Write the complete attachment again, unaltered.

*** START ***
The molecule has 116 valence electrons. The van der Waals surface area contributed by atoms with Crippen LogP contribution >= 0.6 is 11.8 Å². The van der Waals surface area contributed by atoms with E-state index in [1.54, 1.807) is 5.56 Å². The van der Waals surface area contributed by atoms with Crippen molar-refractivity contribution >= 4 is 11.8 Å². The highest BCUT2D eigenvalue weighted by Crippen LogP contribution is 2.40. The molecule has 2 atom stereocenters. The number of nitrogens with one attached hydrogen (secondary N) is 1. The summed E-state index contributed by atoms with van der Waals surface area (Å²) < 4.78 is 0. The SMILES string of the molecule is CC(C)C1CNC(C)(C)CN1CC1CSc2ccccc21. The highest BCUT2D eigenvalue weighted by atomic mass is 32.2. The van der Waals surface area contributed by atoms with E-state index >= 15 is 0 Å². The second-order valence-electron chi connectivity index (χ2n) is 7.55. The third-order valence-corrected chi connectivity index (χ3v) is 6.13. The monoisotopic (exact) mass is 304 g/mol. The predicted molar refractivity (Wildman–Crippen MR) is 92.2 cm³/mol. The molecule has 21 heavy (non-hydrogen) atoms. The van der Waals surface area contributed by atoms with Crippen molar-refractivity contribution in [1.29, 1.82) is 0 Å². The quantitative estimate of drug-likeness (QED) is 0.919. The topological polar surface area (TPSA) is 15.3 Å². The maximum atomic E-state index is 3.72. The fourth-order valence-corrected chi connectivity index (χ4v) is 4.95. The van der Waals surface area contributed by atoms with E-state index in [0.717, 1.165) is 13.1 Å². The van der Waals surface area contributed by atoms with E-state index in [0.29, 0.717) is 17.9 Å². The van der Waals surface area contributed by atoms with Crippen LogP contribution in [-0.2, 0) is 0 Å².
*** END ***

The molecule has 116 valence electrons. The van der Waals surface area contributed by atoms with Crippen LogP contribution >= 0.6 is 11.8 Å². The van der Waals surface area contributed by atoms with E-state index in [1.54, 1.807) is 5.56 Å². The van der Waals surface area contributed by atoms with Crippen molar-refractivity contribution >= 4 is 11.8 Å². The highest BCUT2D eigenvalue weighted by Crippen LogP contribution is 2.40. The molecule has 2 atom stereocenters. The number of nitrogens with one attached hydrogen (secondary N) is 1. The summed E-state index contributed by atoms with van der Waals surface area (Å²) < 4.78 is 0. The SMILES string of the molecule is CC(C)C1CNC(C)(C)CN1CC1CSc2ccccc21. The highest BCUT2D eigenvalue weighted by atomic mass is 32.2. The van der Waals surface area contributed by atoms with E-state index >= 15 is 0 Å². The second-order valence-electron chi connectivity index (χ2n) is 7.55. The third-order valence-corrected chi connectivity index (χ3v) is 6.13. The monoisotopic (exact) mass is 304 g/mol. The predicted molar refractivity (Wildman–Crippen MR) is 92.2 cm³/mol. The molecule has 21 heavy (non-hydrogen) atoms. The van der Waals surface area contributed by atoms with Crippen molar-refractivity contribution in [1.29, 1.82) is 0 Å². The quantitative estimate of drug-likeness (QED) is 0.919. The topological polar surface area (TPSA) is 15.3 Å². The maximum atomic E-state index is 3.72. The fourth-order valence-corrected chi connectivity index (χ4v) is 4.95. The van der Waals surface area contributed by atoms with E-state index in [0.717, 1.165) is 13.1 Å². The van der Waals surface area contributed by atoms with E-state index in [0.29, 0.717) is 17.9 Å². The van der Waals surface area contributed by atoms with Crippen LogP contribution in [-0.2, 0) is 0 Å².